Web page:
This is the best of the photos, so I’m going with it. 

 

My own Lloyd Dobler.

 

We wore matching outfits. I wore something that looked like a ‘prom’ dress from the 1990s. It was my first few months into treatment for hypothyroidism so I didn’t feel great and it sort of shows. But we had a great time dancing (one of our favorite things to do together) and it felt like we had gone to prom together. We made a new memory we wished we had from our past.

Our second year was even better. I was feeling very normal, thyroid-wise, and knew exactly how I wanted to look and feel. I bought a leather dress, black pumps, and got my hair done in a mohawk (fauxhawk). I looked and felt exactly the way I wanted to. My husband looked fucking fabulous as his ‘Adam Ant’ self. We both felt like our own best version of ourselves.

 

I also wore a pair of black Chuck Taylor’s, cuz who dances in heels?

 

I had a vision of love / and it was all that you’ve given me…

 

This second year wasn’t about completing some old/new memory as much as it was about being who we were to the Nth degree and just having a good time. We danced our assess off; the husband took home a dancing award.

Last year was our third year (junior year!) and we had a group of friends to go with. This year we were energized by going with our friends for their first time with Grown Ass Prom. My thyroid was on the fritz again last year and so I also wasn’t feeling 100% myself, but I had a good time picking out some leather-look leggings and pouring myself into them. The husband went ‘balls to the wall’ with his outfit- threw on one of everything and owned it. He is a fashion badass and a risk-taker and I love him for it. He also won Prom King for his dancing skills.

 

Red-lipped and ready to dance.

 

Wearing all black does not make you look taller.

 

I think the thing I learned last year was that Grown Ass Prom was better than Halloween for me (which is heresy in New England). It’s better than Halloween because I can choose a new part of myself to explore that doesn’t have to be appropriate for taking children trick-or-treating or keeping me warm. I can play with being vampy or sexy or dominating or punk or whatever. It’s one night where I can be what I dream and see how it fits into my everyday self. And I took that knowledge into this year’s prom.

This year I have basically felt like shit, body wise. My thyroid is overproducing antibodies which blocks one of my medications and so it doesn’t work as well as it should. In the last 4 years I’ve lost half of my hair and gained 10 lbs. I still have a decent amount of hair and I still look cute in clothes, but I don’t feel comfortable in my body in the way that I did the second year of prom. And yet. I feel more sexy, alive, joyful, free, and satisfied than I have in years. Prom this year was about expressing those feelings, even if my body didn’t feel like I wanted it to.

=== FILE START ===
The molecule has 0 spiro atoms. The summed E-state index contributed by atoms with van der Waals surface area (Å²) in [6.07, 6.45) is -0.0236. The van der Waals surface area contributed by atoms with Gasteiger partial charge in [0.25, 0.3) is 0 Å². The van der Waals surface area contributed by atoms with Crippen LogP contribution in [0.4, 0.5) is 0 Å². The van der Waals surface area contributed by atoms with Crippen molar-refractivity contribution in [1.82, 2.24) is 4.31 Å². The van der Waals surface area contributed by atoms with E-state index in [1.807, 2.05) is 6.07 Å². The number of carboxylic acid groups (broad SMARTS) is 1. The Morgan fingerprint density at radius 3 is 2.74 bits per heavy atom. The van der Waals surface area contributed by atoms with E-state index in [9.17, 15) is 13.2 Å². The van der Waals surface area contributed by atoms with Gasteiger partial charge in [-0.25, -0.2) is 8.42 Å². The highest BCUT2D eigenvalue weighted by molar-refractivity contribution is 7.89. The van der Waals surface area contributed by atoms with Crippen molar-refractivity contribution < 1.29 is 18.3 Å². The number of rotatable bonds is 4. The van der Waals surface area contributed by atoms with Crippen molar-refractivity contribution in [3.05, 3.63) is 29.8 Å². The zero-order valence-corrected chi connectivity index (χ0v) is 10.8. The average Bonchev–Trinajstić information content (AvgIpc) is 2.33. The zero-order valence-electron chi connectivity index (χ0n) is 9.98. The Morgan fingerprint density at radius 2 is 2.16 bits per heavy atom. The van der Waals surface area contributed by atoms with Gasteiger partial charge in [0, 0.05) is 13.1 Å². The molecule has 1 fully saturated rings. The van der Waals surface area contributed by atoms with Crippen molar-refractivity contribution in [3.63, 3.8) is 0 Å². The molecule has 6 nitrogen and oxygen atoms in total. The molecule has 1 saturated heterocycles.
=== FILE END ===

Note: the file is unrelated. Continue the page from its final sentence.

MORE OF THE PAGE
Dreaming and doing.

 

Luckily, the shirt comes off.

 

Senior year: the photographer remembered us.

 

It turned out exactly like that. I loved my outfit- gradually lost the white shirt as the evening wore on because corsets are fucking warm when you dance (didn’t know that before!). I loved my hair and makeup and felt like a million bucks with my prom crew (now nine of us!). It was a wonderful night. [Except, swear to g-o-d, the DJ has sucked every year and this was no exception. Four years of terrible DJ-ing. How is that possible? I don’t know, but it’s true.]

While, technically, this was our ‘senior’ year of prom, we will definitely go again. We might try another venue- I think there is one in Massachusetts and one in a different location in Rhode Island, but we will definitely go to one. It’s too much fun to let it pass us by.

I think the thing I most want to say is that it’s important to keep growing and changing and having places to try out who you are. Because I’m not who I was at 20 or 30 or even 40. There is a throughline of consistency, but I am different, and better, than before. Prom gives me a place to play out different roles and experiences with myself, my husband, and my friends, and I think we all need safe places to do that. As well, making memories and meaning of our life is foundational to feeling we have lived well. We need to feel that we have done things we enjoy, feel proud of, lived in alignment with what we most value in order to be proud of our life. Prom is one of the things that helps me make meaning of my life and feel that I have lived joyfully and well.

 

 

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Sweat.

It’s been cold and snowy for the past couple of days here in Southern New England and I can’t help but to think about warm things. I don’t usually like to do that- it makes the cold that much worse by comparison- but even thinking about a nice, warm 40 degree day sounds awesome.

Thinking about proper warm, sunny days, like we get in the Summer, made me start thinking about sweating. I have, for a couple of years now, been fascinated by my own sweaty body. I like sweaty bodies in general- it means effort, exertion, making attempts at goals, heat, maybe sex, and some bodies smell fantastic when sweaty (I’m not one of them). Sweat also means warmth and movement and flexibility- equally sexy and fantastic as the other things.

So, I remain fascinated with sweat in general, and my sweat in particular. How it feels to have a workout where I am dripping with it (it feels rather badass- pushing my limits). How it feels to have the sweat cool on my skin. How it looks and feels sitting atop my skin- sometimes I notice every little bit, sometimes I am oblivious. The gorgeous feeling of being so entranced in my workout, or so dedicated to finishing what I’m doing, and the drops of sweat fall from my chin, nose, and and chest. Those drops are hard-earned and they feel like gold when I am warm and working my ass off.